IntroductionThe kōkako belongs to the endemic New Zealand wattlebirds, an ancient family of birds which includes the North and South Island saddleback and the extinct huia.
New Zealand status: Endemic
Conservation status: North Island kōkako: Nationally Increasing, South Island kōkako: Data deficient
Population: North Island kōkako 2,300 pairs
Found in: North Island native forests
Threats: Predation, competition for food
Kōkako song (MP3, 1,793K)
01:53 – Kōkako song.
Kōkako alarm call (MP3, 1,266K)
01:21 – Kōkako song, alarm call in response to playback of recorded distress call.
Species information: Kōkako on NZ Birds Online
Did you know?
In Māori myth, the kōkako filled its wattles with water and brought it to Maui as he fought the sun.
Maui rewarded the bird by making its legs long and slender, enabling it to bound through the forest with ease.
Decline and predation
In the early 1900s the kōkako was common in forests throughout New Zealand.
South Island kōkako are now assumed to be extinct. However it's remotely possible they may survive in low numbers in remote parts of the South Island and Stewart Island. Currently there are no confirmed reports of surviving South Island kōkako.
For the North Island kōkako, the species declined to a low in the 1990s of fewer than 400. Management reversed that trend in many areas to the point that the number of kōkako pairs surpassed 2000 in 2020.
Predation at nests – by ship rats and possums and stoats – is the primary cause of North Island kōkako declines. Female kōkako are particularly at risk of predation as they do all the incubation and brooding throughout a 50-day nesting period. Years of such predation resulted in populations that are predominantly male and with consequent low productivity rates.
Research in the 1990s focused on increasing knowledge of the species to improve management efficiency to ensure long-term kōkako survival.
The 'research by management' programme which compared kōkako survival and productivity in three central North Island forests, has demonstrated that intensive management of introduced mammals can result in rapid expansion of kōkako populations.
At Mapara reserve in the King Country the total population more than doubled in seven years between 1992–1999. More importantly, the female population increased at least nine times over the same period.
The knowledge gained during the ‘research by management’ programme was applied to locally threatened populations in Northland, Auckland, Waikato East Coast and Bay of Plenty, and still forms the basis for kokako recovery today.
Ongoing management focusses on effective predator control, genetic management, improving the habitat quality of existing populations and restoration of kōkako to parts of their former range.
Four day old North Island kōkako chick
Kōkako project in the Hunua Ranges
In the mid 1990s DOC and the Auckland Regional Council started a joint project to protect the population of 21 North Island kōkako in the Hunua Ranges.
In 1994 the only remaining breeding female in Hunua fledged 3 chicks, heralding a new era of recovery. The population grew slowly with the protection of nests from predators and close monitoring of nesting birds.
The population was helped by translocating kōkako from elsewhere (Mapara, Pureora, Tiritiri Matangi) to boost the population numbers and genetic diversity. This, along with a tremendous ongoing pest control effort by Auckland Council and volunteers, has led to a rapidly growing population. In 2015 a census found 55 kokako pairs. By 2022 this had grown to over 250 pairs!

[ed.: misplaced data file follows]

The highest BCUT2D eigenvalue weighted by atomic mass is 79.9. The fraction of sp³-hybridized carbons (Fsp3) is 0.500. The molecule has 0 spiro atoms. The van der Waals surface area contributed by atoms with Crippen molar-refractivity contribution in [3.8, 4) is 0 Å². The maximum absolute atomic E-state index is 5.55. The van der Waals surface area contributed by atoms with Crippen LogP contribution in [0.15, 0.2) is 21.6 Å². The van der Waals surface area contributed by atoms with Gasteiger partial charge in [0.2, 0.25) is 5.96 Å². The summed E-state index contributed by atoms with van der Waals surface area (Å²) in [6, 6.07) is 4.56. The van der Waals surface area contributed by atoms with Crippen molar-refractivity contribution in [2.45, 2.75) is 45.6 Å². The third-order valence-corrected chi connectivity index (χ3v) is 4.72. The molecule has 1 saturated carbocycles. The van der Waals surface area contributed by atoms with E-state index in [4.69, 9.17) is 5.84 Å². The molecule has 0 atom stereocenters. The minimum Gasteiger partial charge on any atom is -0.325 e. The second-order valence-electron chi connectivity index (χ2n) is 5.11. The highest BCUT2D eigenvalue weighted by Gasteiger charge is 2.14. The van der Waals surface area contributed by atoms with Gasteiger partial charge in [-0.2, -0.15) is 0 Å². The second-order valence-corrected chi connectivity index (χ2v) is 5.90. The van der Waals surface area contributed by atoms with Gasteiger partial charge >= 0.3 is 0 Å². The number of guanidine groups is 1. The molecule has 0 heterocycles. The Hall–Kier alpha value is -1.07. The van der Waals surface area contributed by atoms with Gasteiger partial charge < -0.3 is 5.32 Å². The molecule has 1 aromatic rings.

A large, self-sustaining population established on Te Hauturu-ō-Toi/Little Barrier Island from translocations which took place during the early 1980s. This was used, together with kōkako from other locations, to create a new island population on Kapiti Island.
A survey in 2013 estimated 422 pairs on Little Barrier Island, and in 2021 there were an estimated >91 pairs on Kapiti Island.
A third island population begun on Tiritiri Matangi Island in the Hauraki Gulf during 1998. Tiritiri Matangi Island held kōkako of Taranaki lineage until a site at Taranaki was ready to receive them. In May 2017, kōkako of Taranaki lineage were returned to their ancestral home in Taranaki.
You can help
Community involvement is hugely important for kōkako survival.
Around half of existing kōkako sites are largely managed by community groups. The groups are involved in pest management to protect kōkako populations, monitoring and translocations.
Volunteers at Pureora ready for a day of bait station filling to protect kōkako at Okahukura.
Image: David Totman
Call 0800 DOC HOT (0800 362 468) immediately if you see anyone catching, harming or killing native wildlife.
On your property
- Trap predators on your property.
- Be a responsible cat owner.
In your community
- Find and volunteer with your local community group
- Trap predators in your community
- Get kids or schools involved
See Predator Free 2050 Trust - get involved for information.
Visiting parks, beaches, rivers, and lakes
- Leave nesting birds alone.
- Use available access ways to get to the beach.
- Avoid leaving old fishing lines in the water.
- Follow the water care code and local navigation bylaws.
- Do not drive on riverbeds, or keep to formed tracks if you have to.
- Check for pests if visiting pest-free islands.
With your dog
- Only take dogs to areas that allow them, and keep them under control.
- If you come across wildlife put your dog on a lead and lead it away.
- Warn other dog owners at the location.
- Notify DOC if you see wildlife being harassed by people or dogs.
- Get your dog trained in avian awareness.
- Learn about the Lead the Way programme which encourages dog owners to become wildlife wise and know how to act to protect coastal wildlife.